The word incunabulum (pl. incunabula) derives from the Latin cuna
(cradle), and is used to refer to books printed during the infancy of printing,
that is, before 1501. The invention of printing from moveable type, traditionally
attributed to Johann Gutenberg, who printed his famous Vulgate Bible at
Mainz in 1455, spread quickly from Germany to Italy. In 1464 Sweynheym and
Pannartz, two Germans, set up a press at Subiaco, near Rome. In 1469, the
German brothers Johann and Windelin of Speyer established their press in
Venice. The typical early printer in Italy was in fact an artisan who had
learned his trade in Germany like Johann Neumeister, who printed the first
edition of the Comedy at Foligno in 1472.
The earliest printers were trained in the manuscript tradition and competed
directly with the producers of costly manuscripts. Consequently, the first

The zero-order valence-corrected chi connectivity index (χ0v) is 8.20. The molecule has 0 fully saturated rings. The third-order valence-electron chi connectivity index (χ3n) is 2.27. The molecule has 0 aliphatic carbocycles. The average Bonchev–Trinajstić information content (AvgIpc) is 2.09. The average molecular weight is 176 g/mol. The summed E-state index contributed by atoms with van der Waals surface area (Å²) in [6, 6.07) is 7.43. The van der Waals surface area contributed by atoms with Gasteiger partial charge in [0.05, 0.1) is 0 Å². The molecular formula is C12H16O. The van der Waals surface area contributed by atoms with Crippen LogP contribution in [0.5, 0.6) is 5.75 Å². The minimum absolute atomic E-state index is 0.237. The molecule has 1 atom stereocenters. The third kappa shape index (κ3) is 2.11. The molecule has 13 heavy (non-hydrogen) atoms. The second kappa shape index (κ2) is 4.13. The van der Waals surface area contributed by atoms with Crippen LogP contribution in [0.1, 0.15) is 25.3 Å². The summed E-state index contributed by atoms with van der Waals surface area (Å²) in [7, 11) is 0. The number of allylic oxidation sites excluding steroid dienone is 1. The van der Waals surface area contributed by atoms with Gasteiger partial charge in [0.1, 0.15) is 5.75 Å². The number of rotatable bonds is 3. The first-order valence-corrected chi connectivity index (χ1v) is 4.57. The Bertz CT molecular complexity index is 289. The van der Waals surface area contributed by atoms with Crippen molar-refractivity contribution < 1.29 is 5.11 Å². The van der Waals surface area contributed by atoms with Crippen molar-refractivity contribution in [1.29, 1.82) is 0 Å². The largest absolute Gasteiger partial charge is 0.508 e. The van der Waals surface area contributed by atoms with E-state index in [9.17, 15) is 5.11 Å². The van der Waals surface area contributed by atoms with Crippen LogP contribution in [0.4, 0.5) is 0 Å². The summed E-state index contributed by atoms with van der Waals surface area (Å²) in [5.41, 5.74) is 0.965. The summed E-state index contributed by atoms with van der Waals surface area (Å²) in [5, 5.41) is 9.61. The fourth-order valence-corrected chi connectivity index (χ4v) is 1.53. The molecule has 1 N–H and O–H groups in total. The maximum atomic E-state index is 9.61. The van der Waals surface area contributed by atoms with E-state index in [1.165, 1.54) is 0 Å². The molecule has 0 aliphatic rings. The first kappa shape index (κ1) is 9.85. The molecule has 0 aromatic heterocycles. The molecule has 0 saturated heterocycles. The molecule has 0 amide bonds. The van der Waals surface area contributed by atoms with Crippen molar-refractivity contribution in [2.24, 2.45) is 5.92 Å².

generation of printed books (until 1480) sought to imitate these, as evidenced
by the incunabula of the Comedy displayed in this exhibit. This dependence
of the early printers upon manuscript tradition is exemplified by the absence
of title pages and pagination, as well as by the use of abbreviation signs
even when they were technically inefficient (they increased the number of
characters in a font and made the typesetters job more difficult). Moreover,
early printers often satisfied their customers wish to have their books
illuminated by providing spaces in which initials could later be painted.
It was not until near the turn of the century that printers began to develop
their own standards.
The size of an edition was an important consideration for early printers
since a successful publisher had to gauge correctly how many copies the
market could bear. Thus it is not surprising that publishers adhered primarily
to the "bestsellers," namely religious books, textbooks, legal
works and the classics. The number of copies printed during the incunable
period was usually small, rarely exceeding 300 copies. Around 1500, when
the size of the normal book was reduced from folio to quarto 500 copies
became standard. It is thought that only 200 copies of Neumeister's editio
princeps of the Comedy were printed, of which only about twenty
are still extant.